Geo-Marine Letters

, Volume 39, Issue 3, pp 249–264 | Cite as

Geomorphological and sedimentological surrogates for the understanding of seagrass distribution within a temperate nearshore setting (Esperance Western Australia)

  • Sira Tecchiato
  • Carla BuosiEmail author
  • Angelo Ibba
  • Claudio Del Deo
  • Iain Parnum
  • Mick O’Leary
  • Sandro De Muro


Seagrass meadows are important benthic habitats contributing to many aspects of ecological community health, beach stability and sediment supply. Relationships between morpho-sedimentary features and distribution of seagrass meadows were investigated through an integrated analysis of geomorphology, sediments and benthic habitat structure in a temperate nearshore setting (Esperance Bay, Western Australia). The results demonstrate that seagrass distribution is related to gradients in sediment texture and composition, hydrodynamics and human impact. Dense seagrass meadows occurred in more sheltered regions of the bay, whereas sparser vegetation was found in areas of higher wave energy and artificial activities (like ship anchoring and dredging activities). A preferential retention of heavier siliciclastic sediments was recorded in the seagrass meadows especially in areas with high sediment supply resulting in elevated beds and formation of intermates. Sediment characteristics suggest that carbonate sediment is transported onshore from the seagrass meadow supplying the beach system. The combined analyses of geomorphological features and sediment characteristics at Esperance have allowed identification of a prevalent eastward oriented sediment transport current. Seagrass beds are confirmed to be a sediment source in terms of sediment budget contributing to beach stability. Integrated geomorphological data, sediment analyses and benthic habitat mapping provide useful information for the management of coastal environments characterized by the presence of seagrass meadows by providing new insights on coastal processes.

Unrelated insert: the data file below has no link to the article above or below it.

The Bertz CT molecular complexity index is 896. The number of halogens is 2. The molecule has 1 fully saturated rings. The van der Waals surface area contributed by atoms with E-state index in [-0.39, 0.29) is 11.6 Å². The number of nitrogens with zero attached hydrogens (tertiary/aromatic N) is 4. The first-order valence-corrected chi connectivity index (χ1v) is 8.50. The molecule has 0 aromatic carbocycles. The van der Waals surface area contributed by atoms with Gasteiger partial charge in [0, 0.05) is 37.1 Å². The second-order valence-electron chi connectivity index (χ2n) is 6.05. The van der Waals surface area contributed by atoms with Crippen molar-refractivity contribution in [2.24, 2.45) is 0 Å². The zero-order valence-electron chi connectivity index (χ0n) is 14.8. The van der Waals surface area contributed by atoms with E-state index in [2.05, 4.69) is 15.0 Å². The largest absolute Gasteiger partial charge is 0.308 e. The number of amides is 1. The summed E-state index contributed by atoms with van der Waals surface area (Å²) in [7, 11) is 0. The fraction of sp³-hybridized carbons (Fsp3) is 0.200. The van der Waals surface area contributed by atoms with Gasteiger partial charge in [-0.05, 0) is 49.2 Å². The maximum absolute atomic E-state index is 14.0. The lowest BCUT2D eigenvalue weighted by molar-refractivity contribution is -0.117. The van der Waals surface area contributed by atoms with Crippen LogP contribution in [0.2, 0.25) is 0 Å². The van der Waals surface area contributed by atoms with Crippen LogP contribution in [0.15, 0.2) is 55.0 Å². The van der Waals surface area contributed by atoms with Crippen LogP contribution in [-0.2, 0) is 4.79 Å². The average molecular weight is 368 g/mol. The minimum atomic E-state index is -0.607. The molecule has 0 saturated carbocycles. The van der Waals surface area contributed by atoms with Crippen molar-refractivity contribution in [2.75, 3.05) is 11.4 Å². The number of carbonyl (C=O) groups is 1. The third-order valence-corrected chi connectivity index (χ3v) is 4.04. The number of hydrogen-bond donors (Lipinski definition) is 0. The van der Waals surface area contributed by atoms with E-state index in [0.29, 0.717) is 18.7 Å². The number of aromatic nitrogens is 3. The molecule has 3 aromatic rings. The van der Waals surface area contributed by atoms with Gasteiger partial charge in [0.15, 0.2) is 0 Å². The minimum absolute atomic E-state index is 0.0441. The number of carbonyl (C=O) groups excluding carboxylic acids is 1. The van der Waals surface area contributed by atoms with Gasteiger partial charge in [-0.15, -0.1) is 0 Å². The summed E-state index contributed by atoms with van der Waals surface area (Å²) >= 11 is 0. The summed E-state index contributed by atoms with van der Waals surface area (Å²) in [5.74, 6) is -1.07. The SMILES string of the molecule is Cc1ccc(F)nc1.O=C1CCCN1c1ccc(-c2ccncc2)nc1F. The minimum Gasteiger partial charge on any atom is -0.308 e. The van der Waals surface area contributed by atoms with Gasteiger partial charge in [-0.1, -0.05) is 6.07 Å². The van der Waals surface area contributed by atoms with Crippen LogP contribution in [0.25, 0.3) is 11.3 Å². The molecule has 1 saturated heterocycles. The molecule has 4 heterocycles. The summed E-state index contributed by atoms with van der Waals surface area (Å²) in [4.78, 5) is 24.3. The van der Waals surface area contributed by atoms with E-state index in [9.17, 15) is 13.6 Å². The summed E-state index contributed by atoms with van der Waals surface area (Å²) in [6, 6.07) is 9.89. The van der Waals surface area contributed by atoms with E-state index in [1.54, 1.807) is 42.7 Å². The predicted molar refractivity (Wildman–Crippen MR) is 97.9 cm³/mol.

This paper is the result of a collaborative project between Curtin University and the University of Cagliari. The authors are grateful for the support of the Department of Park and Wildlife (Esperance District), especially Mr. Stephen Butler for fieldwork support. The first author would like to thank the Department of Transport for project support. The authors warmly thank Karin Bryan (editor in chief) and two anonymous reviewers for their criticism and helpful suggestions, which improved the manuscript.

Funding information

This research project was funded by the University of Cagliari with the support of a Western Australian Department of Transport CAP grant to the Shire of Esperance. This work is a part of NEPTUNE and BEACH projects (funded by Regione Autonoma Sardegna under L.R. 7/2007) and “Relationship between seagrass distribution and coastal erosion at Esperance (WA)” project.


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Copyright information

© Springer-Verlag GmbH Germany, part of Springer Nature 2019

Authors and Affiliations

  1. 1.Department of Environment & AgricultureCurtin UniversityPerthAustralia
  2. 2.BMT Western AustraliaOsborne ParkAustralia
  3. 3.Department of Chemical and Geological Sciences, Coastal and Marine Geomorphology Group (CMGG)Università degli Studi di CagliariMonserratoItaly
  4. 4.Advisian Pty LtdPerthAustralia
  5. 5.Centre for Marine Science & TechnologyCurtin UniversityPerthAustralia

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